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How Much Will Health Insurance Cost in 2018?

How Much Will Health Insurance Cost in 2018?

It’s that time again, Open Enrollment for health insurance. It’s time to make one of the most important yearly decisions you have to make. And the clock is ticking; you have until December 15th to make a final decision. Although, if you live in one of the 12 states that operate their own exchanges, then you have a little more time beyond that.

We all have experienced the increases in the cost of health care before. You have an expectation that 2018 would be no different. And you are right. You have also heard that this year will be a bit different than last year and the burning question that is on everyone’s mind is, “How much will insurance cost me this year?”

 

Insurance Rates Have Increased Since 2014

It seems that insurance rates are always on the incline. The increase this year over last year is not something new. Since the Affordable Care Act was written into law in 2014, those seeking insurance have seen a dramatic increase each year. A recent study by Kaiser Family Foundation has reflected an average increase of up to 28 percent over that time period. This study was conducted for 21 major cities across the U.S.

According to their findings, the state you live in could affect your cost of insurance. The KFF revealed that some states have a greater increase than others. The 28 percent average increase came from Tennessee. In Georgia, their average increase was just 5 percent; Washington had a 2 percent average increase, while Delaware experienced an average 22 percent increase. It goes to show; where you live matters in determining insurance rates.

 

Factors that Will Determine Health Insurance Costs for 2018

How much insurance rates will increase in your state in the future is still up in the air for most insurers. With questions surrounding the funding of cost-sharing reduction payments and the easing of the individual mandate law. Let’s take a quick look at each of these and how they impact the cost of insurance for 2018.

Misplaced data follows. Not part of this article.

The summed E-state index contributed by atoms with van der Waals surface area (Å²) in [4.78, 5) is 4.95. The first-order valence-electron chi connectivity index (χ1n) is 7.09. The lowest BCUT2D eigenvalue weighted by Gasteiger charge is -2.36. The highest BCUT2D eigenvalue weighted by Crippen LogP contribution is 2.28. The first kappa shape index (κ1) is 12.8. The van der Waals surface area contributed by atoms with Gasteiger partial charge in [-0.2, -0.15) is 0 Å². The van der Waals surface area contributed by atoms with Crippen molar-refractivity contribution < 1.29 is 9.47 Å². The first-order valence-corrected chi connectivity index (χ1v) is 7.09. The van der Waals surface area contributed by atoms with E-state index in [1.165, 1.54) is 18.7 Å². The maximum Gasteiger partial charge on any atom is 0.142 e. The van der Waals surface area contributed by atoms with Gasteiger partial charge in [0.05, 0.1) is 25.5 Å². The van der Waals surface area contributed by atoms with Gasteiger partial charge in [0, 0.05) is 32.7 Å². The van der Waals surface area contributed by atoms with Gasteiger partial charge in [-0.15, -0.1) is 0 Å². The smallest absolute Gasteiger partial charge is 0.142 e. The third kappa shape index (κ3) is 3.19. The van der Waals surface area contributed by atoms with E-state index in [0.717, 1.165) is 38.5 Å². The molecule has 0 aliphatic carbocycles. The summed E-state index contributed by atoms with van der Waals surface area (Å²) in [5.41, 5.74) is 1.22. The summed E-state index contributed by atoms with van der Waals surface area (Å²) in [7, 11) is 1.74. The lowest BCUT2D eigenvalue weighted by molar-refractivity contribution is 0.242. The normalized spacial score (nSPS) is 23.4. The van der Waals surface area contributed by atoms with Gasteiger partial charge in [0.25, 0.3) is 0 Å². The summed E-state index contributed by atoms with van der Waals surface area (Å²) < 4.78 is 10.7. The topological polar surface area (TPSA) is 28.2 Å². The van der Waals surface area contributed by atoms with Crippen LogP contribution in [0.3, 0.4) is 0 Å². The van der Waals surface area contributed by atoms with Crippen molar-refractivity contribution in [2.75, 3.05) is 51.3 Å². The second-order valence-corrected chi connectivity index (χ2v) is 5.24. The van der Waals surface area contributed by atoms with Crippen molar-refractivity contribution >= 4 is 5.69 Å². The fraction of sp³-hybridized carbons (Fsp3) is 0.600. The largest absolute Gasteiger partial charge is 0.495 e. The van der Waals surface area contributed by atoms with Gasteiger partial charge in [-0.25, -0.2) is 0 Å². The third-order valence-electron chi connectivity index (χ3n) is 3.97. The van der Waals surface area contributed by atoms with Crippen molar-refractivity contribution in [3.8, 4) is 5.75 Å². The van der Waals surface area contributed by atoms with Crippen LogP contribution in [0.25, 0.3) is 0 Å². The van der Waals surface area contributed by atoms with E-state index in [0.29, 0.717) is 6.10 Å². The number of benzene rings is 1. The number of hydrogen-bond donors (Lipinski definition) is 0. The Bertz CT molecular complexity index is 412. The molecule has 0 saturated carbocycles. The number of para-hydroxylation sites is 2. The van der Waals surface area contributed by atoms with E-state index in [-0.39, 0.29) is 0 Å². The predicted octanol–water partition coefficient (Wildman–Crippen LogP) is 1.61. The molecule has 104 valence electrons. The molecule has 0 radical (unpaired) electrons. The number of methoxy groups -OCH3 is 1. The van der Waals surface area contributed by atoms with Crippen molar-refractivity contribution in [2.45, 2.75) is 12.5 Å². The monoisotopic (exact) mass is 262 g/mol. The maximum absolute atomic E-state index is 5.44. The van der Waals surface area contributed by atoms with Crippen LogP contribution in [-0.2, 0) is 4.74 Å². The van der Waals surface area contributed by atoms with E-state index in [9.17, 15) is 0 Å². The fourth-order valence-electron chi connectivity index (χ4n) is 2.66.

Cost sharing reductions are basically a discount toward your health insurance. The reduction helps lower the amount you have to pay for deductibles, co-payments, and co-insurance. You must, however, qualify for this “extra savings.” You will find out if you quality during your application process. There are two ways to save on your insurance.

  • Premium Tax Credit -this discount will be based on your income and household information you put on your application. It can lower your monthly premium, and you can use it in any plan category.
  • Extra Savings -this discount is in addition to the Premium Tax Credit. In addition to the premium savings, you will also have a lower out of pocket maximum. These are a combination of, as discussed earlier, your deductible, co-insurance, and co-payments. If you qualify for the Extra Savings portion, you will be limited to purchasing a health insurance

How this basically works is that under the Affordable Care Act, insurance companies are required to offer low-income families these discounts to ease the cost of insurance. The government has been giving reimbursement payments to the insurance companies that offer these discounts to the consumer.

Current regulation is now in play to remove the reimbursement payments to insurance companies, but the mandate to offer low-income plans would still exist. To recoup the amount insurance companies received from the federal government, they increase rates to get that amount from the consumer. Lower anticipated enrollment is expected if:

  • The plans keep increasing, and there is no reimbursement of expenses the insurance companies are paying.
  • The individual mandate is eased. Fewer people will enroll with the threat of tax penalty looming over their head.

 

 

With increased costs, insurance companies are forced to either increase rates to compensate, or pull out of the marketplace altogether. Insurance would become too expensive or unavailable. The lack of enrollees also drives up the cost of insurance due to the cost of insurance being spread over fewer individuals.

 

The Outlook for 2018

Insurers are panicking and increasing rates to cover lost funding for their mandated subsidies and the threat of fewer people enrolling. Those costs are being pushed onto the consumer. CNBC reports on an analysis done by Avalere stating a premium increase of 34% on average on plans in the Silver category.

These factors have caused states like Florida to announce their rate increase of 45 percent for 2018. New Mexico says their exchange increases will range from 36 to 41 percent. So, it is expected that wherever you live in the country, you can expect an increase of some sort. With the uncertainty of the future health insurance and how it is funded, or regulated, you can expect to see these increases from year to year.

Get the latest information on insurance rates at buyhealthinsurance.com, or contact one of our knowledgeable representatives at 1800-793-3803.

 

 

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